In the decades before women were admitted into the ranks of combat aviation, the 1,000 WASPs overseen by Cochran paved the way for a legacy of bomber and fighter flying. To free the men for combat flying, the women hauled aircraft, performed flight tests, and towed targets. They didn’t get veteran status until decades after the war they helped win. Thirty-eight WASP pilots died in the line of duty.

In 2010, some 65 years after the end of World War II, surviving WASPs received the Congressional Gold Medal in Washington DC, hosted by journalist Tom Brokaw, author of “The Greatest Generation”. Among the pilots honored were three Antelope Valley WASPs, Marguerite “Ty” Killen, Irma “Babe” Story and Florabelle Reece.

To have them with us in 2010 was a treasure of honor and human history. They all died along with the millions of other World War II veterans, leaving us only their memories.

Ty Killen, whose nickname “Ty” meant “Tiny”, described how during the ceremony at the Congressional Gallery, she rushed into Brokaw’s arms, kissed him, “and gave him a big kiss !”

Killen recalled how she met future Senator Barry Goldwater twice. Once was during the war, when she was refueling the plane of the future national candidate. “I’m sure he thought I was a man, a tiny little one.” The next time, about 20 years later, he was about to receive the Republican nomination for president.

Ty Killen, “Babe Story” and Florabelle Reece made a “farewell tour” visit to the Antelope Valley Fair in the mid-2000s where they were surrounded by young girls and women, seeking autographs from the pioneers of aviation who had so dared to fly for the United States during the greatest war in history.

And the three women have been invaluable, teaching life lessons in the classrooms of retired Lancaster High School teacher Jamie Goodreau, and also accompanying Bob Alvis, Aerotech News writer and aviation historian, during class visits.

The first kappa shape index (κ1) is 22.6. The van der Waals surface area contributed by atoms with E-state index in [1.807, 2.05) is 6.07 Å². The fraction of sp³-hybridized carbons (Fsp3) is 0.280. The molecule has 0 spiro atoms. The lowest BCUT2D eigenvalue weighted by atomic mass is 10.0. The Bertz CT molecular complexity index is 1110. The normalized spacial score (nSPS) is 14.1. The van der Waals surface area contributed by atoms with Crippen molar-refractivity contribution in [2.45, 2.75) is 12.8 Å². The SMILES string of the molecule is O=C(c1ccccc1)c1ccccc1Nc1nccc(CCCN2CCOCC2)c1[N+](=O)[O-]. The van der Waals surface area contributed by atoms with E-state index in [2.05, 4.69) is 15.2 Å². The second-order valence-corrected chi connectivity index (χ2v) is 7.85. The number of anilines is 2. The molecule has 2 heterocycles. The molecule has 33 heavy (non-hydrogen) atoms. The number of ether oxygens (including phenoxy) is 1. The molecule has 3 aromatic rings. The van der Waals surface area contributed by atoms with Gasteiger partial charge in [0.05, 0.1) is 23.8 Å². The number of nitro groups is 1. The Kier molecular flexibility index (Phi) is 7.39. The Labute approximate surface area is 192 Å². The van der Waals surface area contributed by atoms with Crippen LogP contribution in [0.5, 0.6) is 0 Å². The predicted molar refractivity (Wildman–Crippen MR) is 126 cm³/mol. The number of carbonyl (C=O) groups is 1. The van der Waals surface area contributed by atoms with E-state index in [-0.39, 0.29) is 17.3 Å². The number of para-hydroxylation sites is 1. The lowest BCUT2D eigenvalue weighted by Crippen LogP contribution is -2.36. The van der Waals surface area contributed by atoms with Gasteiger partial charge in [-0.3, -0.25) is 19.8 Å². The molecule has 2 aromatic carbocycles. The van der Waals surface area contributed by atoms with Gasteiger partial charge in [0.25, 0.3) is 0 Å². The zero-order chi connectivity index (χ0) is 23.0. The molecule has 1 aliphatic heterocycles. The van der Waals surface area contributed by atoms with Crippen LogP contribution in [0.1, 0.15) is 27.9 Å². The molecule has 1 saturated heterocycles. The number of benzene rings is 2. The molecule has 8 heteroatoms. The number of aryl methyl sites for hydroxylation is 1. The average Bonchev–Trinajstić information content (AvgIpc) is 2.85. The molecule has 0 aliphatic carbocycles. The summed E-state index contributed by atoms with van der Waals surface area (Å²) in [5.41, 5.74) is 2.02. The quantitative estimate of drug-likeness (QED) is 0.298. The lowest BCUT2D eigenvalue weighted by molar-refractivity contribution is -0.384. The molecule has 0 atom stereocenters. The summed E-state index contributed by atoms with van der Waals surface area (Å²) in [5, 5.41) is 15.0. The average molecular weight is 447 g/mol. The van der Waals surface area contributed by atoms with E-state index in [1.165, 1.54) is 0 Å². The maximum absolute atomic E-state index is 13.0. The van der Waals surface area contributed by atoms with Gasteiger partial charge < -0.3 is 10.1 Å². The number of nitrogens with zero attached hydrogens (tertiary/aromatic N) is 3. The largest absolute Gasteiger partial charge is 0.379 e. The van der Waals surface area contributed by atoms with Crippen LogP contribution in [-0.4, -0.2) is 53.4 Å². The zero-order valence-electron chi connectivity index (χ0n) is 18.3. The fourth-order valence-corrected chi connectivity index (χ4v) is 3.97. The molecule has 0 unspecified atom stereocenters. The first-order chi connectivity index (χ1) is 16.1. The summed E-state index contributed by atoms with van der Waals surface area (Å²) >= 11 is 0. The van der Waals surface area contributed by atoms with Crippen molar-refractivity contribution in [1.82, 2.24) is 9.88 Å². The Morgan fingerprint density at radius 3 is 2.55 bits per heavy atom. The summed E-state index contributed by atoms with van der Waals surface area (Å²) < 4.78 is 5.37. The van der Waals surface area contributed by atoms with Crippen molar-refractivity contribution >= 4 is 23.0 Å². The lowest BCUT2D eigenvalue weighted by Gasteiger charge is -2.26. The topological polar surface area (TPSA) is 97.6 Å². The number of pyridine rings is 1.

Thus, the legacy of the WASP program is commemorated in a large gallery in Oshkosh, along with the background and importance of the WASP flyers to the future of women flying in the US military.

You can’t walk a few dozen steps at the Oshkosh Museum without catching a glimpse of the story of Yeager, the anti-Mach pilot famed for breaking the sound barrier first in the sky over Muroc Air Force Base on October 14, 1947.

In 1949, the base was named after test pilot Captain Glen Edwards, who rose to fame flying the YB-49 flying wing. This legacy gave us Edwards Air Force Base and the B-2 stealth bomber.

From the Smithsonian Museum of Air & Space on the Mall in Washington to the Experimental Aircraft Association Museum in Oshkosh, the Antelope Valley’s legacy in air and space history is overwhelming.

Editor’s Note: Dennis Anderson is the author of three published military aviation novels, “Target Stealth”, “Blackbird”, and “Arthur, King”. A veteran Army paratrooper, he works on veterans issues and continues to do military parachute jumps from a vintage D-Day C-47 transport with the non-profit Liberty Jump team.